I've used iPhones and I have an iPod Touch. I love the interface, and I dig the device. Initially, I had to resist the urge to just buy an iPhone and deal with these problems, but I didn't, opting to get a Nokia N95 instead. A year has passed, and I've realized that I definitely made the right choice -- the limitations of the original iPhone (and the iPhone 2.0) are simply too numerous. Perhaps I've been spoiled by my N95 (and truth be told, I'll be getting an N96 in the next few months), but no matter how you slice it, I've decided that the iPhone just isn't my cup of tea. Here's why:
1) Lack of a full Bluetooth stack
This really bugs me. With my N95, I can use the phone as a Bluetooth modem for my MacBook Air when WiFi isn't available. I can sync it with my Macs (and Vista box) for contacts and calendaring. I can use Bluetooth headsets and headphones. I can easily (though not speedily) transfer files, images, videos, whatever. I can even use my collapsable Bluetooth keyboard. The iPhone's Bluetooth capabilities are capped at headsets. You can't even use Salling Clicker with the iPhone. No thanks -- that's too much convenience to give up.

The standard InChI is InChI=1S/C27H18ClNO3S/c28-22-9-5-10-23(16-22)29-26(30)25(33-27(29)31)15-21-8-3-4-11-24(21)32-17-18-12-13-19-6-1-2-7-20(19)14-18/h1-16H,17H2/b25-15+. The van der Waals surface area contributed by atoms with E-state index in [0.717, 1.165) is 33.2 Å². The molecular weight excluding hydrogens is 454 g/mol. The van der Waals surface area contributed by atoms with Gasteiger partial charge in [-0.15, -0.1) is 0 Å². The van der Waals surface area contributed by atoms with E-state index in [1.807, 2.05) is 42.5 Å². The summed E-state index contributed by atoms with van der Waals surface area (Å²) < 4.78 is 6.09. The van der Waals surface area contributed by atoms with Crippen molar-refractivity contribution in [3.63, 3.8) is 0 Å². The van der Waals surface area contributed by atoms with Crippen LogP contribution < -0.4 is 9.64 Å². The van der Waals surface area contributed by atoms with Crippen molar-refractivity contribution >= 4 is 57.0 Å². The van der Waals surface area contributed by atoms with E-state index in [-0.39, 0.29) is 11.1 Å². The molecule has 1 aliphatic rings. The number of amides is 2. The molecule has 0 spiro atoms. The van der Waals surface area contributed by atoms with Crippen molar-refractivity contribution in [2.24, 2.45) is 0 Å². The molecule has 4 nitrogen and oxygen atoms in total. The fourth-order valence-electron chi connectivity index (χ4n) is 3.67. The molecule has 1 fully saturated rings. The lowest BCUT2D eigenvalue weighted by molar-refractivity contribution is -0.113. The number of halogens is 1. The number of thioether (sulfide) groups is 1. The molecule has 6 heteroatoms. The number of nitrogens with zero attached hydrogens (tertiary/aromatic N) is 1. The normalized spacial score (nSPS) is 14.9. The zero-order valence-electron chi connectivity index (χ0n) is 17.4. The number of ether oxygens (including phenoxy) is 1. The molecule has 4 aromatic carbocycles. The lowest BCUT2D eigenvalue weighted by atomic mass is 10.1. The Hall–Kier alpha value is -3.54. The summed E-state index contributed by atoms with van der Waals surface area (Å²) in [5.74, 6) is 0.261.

2) No video camera
I haven't used my Canon video camera in ages. I prefer to grab a few minutes of video with my N95, or my Canon Elph when the mood strikes. My N95 is always with me, and takes surprisingly good videos. Lacking this feature would drive me nuts the first time I wanted to take a video and couldn't. What gives?
3) Lack of expansion
My N95 allows me to use micro-SD cards to add storage. The N96 will support them too, along with a 16GB internal storage capacity. This is a no-brainer.
4) Built-in battery
I can live without a removable battery in my MacBook Air, since I always carry the charger with me when I'm traveling the battery life is reasonable, and I don't use it while driving. The MacBook Air is also a laptop, not a phone, so it's not powered on 24/7/365 like my phone. I have a few batteries for my N95, and can swap them if I need to, no muss, no fuss.